Combat Traumatic Brain Injuries Part of Veteran Suicide Trigger

22-Veterans-a-Day-memorial
Memorial to 22 veterans a day committing suicide to be seen in Tucson September 18 at event in Armory Park and in many cities throughout the U. S.

by Carol L Henricks, MD

 It is Suicide Awareness Month and it is time to connect the dots and understand why the suicide rate is so high among our active duty military and military veterans. It is a consequence of the brain – blast injury (a form of TBI) they have sustained! Dr. Duncan, COO of Patriot Clinics, Inc. states that “Not since World War I have service members in a war theater been exposed to the level of blast injury that US service members have experienced in recent wars. “

A blast – brain injury has 2 mechanisms of injury to the brain: the concussive force of the blast and the decompression injury. You don’t need to hit your head or lose consciousness to be injured. Even one concussion brain injury is associated with an increased risk of depression and suicide – but military members are typically exposed to blast after blast after blast. Most of the military veterans I have seen in my office don’t even “count” the more distant blasts they experienced or view repeated blasts experienced in a single day as separate events. Every blast creates injury and the sooner after one injury you are exposed to more injury the worse the cumulative injury.

Blast – brain injury injures the whole brain. On a pathological level, the decompression injury causes ischemic lesions (like tiny strokes) all throughout the brain. When this occurs in an elderly person they are clinically diagnosed with Alzheimer’s dementia. The axonal shear component of injury is also a diffuse injury and disconnects the networks in the brain. The networks that perform basic processes such as the cycling between wakefulness and sleep are destroyed. Attention, concentration, short-term memory and executive function (planning) are lost. Emotional control is unstable and unpredictable. Life with a brain injury is a life that feels out of control. It is disorienting and confusing. This cognitive – emotional state triggers suicide. When a psychiatric diagnoses is made medication is prescribed resulting in clinical worsening.   Substance abuse also causes clinical worsening.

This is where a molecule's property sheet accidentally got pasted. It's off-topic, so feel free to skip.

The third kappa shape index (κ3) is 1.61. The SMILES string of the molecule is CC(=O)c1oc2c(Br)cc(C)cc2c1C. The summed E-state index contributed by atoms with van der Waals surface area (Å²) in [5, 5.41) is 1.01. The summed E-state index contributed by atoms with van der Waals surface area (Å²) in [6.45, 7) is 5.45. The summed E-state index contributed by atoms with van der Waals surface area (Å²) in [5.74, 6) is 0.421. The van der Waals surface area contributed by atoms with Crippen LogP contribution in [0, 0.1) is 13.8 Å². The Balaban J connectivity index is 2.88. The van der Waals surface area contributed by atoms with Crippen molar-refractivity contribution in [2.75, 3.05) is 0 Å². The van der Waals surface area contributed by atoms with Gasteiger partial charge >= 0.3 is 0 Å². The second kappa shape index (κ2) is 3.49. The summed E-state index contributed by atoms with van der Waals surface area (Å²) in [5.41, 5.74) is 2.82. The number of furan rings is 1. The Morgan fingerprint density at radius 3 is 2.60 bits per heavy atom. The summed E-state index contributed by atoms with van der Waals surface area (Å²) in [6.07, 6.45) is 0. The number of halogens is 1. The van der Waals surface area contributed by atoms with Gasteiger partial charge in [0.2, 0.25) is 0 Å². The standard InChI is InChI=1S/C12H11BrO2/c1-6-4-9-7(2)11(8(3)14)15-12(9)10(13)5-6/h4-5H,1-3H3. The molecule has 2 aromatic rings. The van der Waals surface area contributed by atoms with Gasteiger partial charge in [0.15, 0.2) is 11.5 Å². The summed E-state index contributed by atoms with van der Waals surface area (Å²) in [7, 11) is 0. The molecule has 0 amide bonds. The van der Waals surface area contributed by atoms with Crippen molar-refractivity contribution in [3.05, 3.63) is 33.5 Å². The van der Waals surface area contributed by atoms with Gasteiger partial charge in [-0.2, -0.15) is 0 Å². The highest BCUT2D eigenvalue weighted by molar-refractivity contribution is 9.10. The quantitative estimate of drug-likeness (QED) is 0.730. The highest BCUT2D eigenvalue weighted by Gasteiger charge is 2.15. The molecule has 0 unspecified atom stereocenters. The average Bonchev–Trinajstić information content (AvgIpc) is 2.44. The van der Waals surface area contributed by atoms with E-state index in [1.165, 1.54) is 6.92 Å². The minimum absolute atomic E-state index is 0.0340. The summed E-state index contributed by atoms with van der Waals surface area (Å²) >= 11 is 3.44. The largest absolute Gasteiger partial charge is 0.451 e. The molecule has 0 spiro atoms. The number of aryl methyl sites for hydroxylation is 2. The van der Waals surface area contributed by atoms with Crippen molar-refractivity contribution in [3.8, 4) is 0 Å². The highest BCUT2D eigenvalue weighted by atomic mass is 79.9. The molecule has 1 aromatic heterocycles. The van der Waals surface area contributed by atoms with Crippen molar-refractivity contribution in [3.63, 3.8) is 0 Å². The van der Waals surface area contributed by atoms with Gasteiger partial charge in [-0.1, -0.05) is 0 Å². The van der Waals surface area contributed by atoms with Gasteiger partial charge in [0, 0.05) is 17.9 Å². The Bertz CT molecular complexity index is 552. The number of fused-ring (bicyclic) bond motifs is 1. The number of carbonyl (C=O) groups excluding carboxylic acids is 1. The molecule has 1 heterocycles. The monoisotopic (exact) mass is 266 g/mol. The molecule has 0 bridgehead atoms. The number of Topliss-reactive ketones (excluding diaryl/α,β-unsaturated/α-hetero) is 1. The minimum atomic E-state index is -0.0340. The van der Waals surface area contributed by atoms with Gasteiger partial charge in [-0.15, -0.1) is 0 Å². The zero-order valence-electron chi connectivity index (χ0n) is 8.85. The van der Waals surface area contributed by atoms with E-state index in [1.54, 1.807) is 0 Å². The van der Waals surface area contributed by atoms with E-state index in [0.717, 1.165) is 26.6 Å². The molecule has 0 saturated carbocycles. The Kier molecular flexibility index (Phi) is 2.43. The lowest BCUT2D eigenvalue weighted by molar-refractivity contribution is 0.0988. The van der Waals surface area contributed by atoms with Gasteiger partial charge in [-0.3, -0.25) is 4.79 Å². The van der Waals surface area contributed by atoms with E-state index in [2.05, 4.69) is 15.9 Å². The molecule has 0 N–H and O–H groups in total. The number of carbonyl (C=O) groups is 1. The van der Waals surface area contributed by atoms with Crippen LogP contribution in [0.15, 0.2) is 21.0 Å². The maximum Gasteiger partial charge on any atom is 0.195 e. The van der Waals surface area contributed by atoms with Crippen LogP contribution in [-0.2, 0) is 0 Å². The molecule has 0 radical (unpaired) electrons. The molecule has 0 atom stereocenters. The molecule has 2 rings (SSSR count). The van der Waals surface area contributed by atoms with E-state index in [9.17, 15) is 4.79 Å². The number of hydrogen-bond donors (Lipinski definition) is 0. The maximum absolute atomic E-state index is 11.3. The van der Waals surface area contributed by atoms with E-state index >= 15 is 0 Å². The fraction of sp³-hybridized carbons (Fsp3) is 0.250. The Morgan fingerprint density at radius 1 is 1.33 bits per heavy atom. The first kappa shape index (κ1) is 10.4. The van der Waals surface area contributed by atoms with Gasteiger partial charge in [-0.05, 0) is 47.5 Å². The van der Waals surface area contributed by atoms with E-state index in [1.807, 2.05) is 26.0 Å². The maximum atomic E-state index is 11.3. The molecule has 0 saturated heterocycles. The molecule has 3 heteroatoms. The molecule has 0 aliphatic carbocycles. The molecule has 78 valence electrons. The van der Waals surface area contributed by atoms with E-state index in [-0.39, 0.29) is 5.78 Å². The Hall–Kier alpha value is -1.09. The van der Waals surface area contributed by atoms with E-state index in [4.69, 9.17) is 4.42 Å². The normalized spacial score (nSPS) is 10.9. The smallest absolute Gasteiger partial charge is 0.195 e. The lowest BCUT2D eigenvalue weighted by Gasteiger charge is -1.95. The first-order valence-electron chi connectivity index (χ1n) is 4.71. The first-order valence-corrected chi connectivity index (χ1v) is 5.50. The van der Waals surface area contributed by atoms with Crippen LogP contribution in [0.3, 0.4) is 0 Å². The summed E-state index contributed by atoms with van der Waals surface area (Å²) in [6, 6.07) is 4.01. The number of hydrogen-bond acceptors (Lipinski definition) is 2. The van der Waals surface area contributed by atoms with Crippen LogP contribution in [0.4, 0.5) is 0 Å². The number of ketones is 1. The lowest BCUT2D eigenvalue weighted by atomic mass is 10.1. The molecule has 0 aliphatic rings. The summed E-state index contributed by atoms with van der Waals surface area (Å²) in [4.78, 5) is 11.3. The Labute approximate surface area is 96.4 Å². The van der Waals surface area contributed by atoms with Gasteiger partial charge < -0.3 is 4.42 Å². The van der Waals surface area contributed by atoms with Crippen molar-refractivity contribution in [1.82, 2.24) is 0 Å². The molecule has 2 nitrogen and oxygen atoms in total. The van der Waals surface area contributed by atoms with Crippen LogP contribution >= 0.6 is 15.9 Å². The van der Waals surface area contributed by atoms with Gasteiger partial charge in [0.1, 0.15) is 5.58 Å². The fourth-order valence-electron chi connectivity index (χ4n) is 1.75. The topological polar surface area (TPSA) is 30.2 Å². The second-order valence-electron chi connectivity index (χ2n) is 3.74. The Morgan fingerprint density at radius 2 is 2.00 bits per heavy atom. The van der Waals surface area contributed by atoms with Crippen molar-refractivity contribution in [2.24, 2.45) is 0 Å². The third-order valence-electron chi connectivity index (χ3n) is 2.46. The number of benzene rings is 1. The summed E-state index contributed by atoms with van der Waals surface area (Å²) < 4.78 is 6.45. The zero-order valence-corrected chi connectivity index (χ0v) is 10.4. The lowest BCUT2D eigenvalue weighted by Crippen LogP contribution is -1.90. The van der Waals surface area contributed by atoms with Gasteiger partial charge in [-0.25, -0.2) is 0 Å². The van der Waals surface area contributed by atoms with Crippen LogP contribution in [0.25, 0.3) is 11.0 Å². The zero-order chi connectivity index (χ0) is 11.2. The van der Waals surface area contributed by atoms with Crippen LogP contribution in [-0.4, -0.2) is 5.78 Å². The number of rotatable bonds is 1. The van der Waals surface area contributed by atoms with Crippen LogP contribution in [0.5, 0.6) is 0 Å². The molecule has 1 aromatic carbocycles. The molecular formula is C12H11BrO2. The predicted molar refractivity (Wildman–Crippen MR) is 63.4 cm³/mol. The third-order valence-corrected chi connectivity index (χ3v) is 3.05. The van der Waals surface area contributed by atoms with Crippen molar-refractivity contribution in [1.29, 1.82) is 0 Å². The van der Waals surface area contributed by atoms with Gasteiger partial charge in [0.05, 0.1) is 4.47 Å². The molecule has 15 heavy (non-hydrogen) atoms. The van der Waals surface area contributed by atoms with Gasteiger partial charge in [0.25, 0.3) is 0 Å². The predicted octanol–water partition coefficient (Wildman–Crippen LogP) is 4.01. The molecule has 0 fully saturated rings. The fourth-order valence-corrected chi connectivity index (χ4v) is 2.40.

If you don’t diagnose and correctly treat brain injury, there will never be a successful treatment program. Medications do not heal the brain. This is a call – out to all military veterans: if you have been exposed to IED’s, RPG’s and other blasts and concussive forces, be evaluated with a SPECT brain scan, brain MRI – DTI (diffusion tensor imaging) or some other high level technology. Routine brain MRI scans (even with contrast) or head CT scans (even with contrast) are not able to “see” the injury. It is a limitation of technology, not proof that the TBI is not there.

There is treatment for this type of brain injury: Hyperbaric Oxygen Therapy (HBOT). The Patriot Clinics, Inc. of Oklahoma and the International Hyperbaric Medical Foundation have championed the cause to set up HBOT treatment facilities in every state. In Oklahoma, the Oklahoma State House, the Oklahoma State Senate and the Governor all signed a bill into law that would create a funding mechanism so that money would be available for their hyperbaric facility to treat all the military veterans in their state. The state of Oklahoma recognizes the connection between brain injury, PTS and suicide and the effective treatment. The goal is to have every state set–up a program for its military veterans so they can be treated at no charge.

Military traumatic brain injury and its consequences are at a crisis level. There are HBOT facilities, non – profit organizations and concerned citizens around the country that are prepared to come together and help insure that those who need it are treated. This is a grassroots movement and we the people must rise to the occasion. We must be heroes to our Heroes.

 

Carol L Henricks, MD

Behavioral Neurology, Epilepsy,Sleep Disorders, Traumatic Brain Injury  & Hyperbaric Medicine.                     .

NorthStar Neurology PC…7596 N La Cholla Blvd…Tucson AZ 85741

Office Phone: 520-229-1238

Office FAX: 520-229-1242

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Insights Into Military Traumatic Brain Injury (TBI)

 Carol L Henricks, MD